Since financial expert Suze Orman released her Approved prepaid card in early January, a debate has gone on in the media around the value offered by open-loop prepaid cards. The Network Branded Prepaid Card Association sent a press release on January 26 that summarizes the results of independent researching showing that prepaid cards can be a good deal for people who do not have large balances or who have run into financial trouble.
Stacked up against low-balance checking accounts, the yearly cost of using a prepaid debit card is less. Prepaid debit cards, like checking accounts, offer different fee structures to meet each individual’s needs. Most card providers will waive monthly fees if consumers either get their wages or benefits directly deposited to the cards or maintain higher monthly balances, similar to checking account options offered by banks. Moreover, prepaid cardholders can avoid paying ATM fees by using in-network ATMs, just like debit card users, or by requesting cash back with purchases at retailers, just like debit card users.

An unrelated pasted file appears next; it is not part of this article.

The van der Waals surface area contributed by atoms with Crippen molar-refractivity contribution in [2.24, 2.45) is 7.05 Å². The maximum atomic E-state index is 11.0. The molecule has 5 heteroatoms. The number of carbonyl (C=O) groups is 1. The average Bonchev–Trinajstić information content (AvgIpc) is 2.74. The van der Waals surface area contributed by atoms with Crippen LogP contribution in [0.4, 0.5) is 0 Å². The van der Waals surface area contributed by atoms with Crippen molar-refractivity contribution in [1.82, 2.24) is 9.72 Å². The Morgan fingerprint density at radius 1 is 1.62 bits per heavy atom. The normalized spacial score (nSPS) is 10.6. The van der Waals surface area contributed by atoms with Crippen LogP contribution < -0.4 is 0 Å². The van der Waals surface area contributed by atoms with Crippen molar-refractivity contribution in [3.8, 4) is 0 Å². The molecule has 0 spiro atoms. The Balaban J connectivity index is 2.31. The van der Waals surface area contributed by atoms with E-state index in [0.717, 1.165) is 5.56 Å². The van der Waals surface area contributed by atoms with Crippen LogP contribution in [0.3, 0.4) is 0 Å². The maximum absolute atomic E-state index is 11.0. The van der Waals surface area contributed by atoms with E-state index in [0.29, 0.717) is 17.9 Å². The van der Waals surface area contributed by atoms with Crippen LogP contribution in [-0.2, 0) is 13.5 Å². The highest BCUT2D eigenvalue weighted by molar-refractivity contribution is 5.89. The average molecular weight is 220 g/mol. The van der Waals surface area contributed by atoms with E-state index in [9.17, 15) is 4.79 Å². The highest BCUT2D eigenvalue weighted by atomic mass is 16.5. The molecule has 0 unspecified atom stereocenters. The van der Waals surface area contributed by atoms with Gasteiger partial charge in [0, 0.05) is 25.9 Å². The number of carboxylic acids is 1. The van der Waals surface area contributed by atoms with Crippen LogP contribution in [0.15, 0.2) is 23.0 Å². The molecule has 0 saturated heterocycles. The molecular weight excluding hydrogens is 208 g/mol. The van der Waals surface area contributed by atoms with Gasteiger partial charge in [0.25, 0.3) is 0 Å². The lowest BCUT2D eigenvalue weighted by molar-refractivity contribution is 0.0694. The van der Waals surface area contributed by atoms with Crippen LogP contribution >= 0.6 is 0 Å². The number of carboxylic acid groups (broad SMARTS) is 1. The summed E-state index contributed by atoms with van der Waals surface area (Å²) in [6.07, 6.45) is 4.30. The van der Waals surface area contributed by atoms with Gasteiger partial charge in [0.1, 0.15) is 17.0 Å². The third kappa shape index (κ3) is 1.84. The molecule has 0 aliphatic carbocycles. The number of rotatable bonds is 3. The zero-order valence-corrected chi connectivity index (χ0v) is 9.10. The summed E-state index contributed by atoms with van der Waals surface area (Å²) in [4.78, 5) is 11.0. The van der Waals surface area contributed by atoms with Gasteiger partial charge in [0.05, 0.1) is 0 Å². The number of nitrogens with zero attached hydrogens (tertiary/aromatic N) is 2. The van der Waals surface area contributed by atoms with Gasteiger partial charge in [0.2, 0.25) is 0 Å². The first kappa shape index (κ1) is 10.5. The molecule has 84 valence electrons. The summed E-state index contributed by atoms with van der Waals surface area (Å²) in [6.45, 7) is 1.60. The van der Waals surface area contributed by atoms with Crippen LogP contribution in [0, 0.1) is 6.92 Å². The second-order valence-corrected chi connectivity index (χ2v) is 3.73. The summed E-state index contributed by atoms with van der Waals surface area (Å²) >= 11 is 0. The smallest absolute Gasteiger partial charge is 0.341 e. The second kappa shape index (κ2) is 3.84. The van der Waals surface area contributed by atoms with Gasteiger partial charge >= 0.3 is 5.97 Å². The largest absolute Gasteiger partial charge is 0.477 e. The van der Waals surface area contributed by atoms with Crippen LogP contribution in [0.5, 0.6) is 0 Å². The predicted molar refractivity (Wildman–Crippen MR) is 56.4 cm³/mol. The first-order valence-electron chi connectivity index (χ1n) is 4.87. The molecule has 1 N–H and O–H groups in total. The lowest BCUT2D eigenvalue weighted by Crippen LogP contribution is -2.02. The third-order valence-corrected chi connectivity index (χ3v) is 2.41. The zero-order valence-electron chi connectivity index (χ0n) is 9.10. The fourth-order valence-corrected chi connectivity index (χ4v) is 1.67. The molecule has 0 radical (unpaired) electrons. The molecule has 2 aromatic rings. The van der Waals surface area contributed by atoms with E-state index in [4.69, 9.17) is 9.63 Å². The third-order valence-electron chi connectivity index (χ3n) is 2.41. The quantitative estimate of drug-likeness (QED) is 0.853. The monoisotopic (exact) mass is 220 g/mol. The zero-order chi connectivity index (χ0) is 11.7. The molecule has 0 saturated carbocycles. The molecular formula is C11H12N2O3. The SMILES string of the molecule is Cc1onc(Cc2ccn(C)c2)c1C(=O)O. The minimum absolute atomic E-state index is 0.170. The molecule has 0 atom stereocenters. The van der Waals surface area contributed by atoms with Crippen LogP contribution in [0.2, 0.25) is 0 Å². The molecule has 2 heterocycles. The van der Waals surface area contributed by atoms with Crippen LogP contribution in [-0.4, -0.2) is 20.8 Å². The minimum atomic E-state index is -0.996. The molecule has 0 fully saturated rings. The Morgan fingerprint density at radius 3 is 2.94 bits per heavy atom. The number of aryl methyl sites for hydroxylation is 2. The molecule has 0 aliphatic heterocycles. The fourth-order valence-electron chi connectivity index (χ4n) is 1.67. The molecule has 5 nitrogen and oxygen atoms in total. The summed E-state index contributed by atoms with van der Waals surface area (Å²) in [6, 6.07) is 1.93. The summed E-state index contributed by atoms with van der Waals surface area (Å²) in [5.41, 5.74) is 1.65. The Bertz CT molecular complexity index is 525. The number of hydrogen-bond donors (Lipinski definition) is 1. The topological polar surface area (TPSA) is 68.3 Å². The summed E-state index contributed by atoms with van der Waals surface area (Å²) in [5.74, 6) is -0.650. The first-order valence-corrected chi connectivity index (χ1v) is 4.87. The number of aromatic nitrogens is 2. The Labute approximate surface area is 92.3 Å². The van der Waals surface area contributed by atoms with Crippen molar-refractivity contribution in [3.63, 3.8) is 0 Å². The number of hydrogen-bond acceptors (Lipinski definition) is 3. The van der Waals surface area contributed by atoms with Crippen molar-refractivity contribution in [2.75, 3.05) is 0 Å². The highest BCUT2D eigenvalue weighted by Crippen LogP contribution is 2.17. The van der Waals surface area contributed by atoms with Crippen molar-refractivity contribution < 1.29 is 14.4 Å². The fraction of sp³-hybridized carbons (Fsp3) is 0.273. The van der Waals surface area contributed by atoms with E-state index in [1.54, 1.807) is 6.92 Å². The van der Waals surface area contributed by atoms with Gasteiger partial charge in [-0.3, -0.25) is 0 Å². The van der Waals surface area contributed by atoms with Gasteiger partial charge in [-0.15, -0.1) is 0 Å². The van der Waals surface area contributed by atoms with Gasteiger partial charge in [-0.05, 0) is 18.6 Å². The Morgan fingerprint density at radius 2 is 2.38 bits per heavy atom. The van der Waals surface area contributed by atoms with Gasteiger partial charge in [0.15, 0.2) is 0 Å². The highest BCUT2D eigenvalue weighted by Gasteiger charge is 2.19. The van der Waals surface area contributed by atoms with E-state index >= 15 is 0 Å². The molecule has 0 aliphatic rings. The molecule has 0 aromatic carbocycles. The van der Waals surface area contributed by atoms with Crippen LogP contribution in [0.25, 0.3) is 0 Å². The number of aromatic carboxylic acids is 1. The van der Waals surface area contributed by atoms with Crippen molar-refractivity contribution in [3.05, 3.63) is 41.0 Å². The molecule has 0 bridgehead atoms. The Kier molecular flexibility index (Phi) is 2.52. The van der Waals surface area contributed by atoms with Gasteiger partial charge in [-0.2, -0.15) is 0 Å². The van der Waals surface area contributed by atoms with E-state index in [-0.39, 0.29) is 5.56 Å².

In discussions of value, prepaid cards are most often compared with free checking accounts. This creates unrealistic comparisons in that the customer bases for the two products are not the same. It appears the industry will continue to struggle until the critics of prepaid attempt to conduct financial transactions with the same constraints as the prepaid cardholder.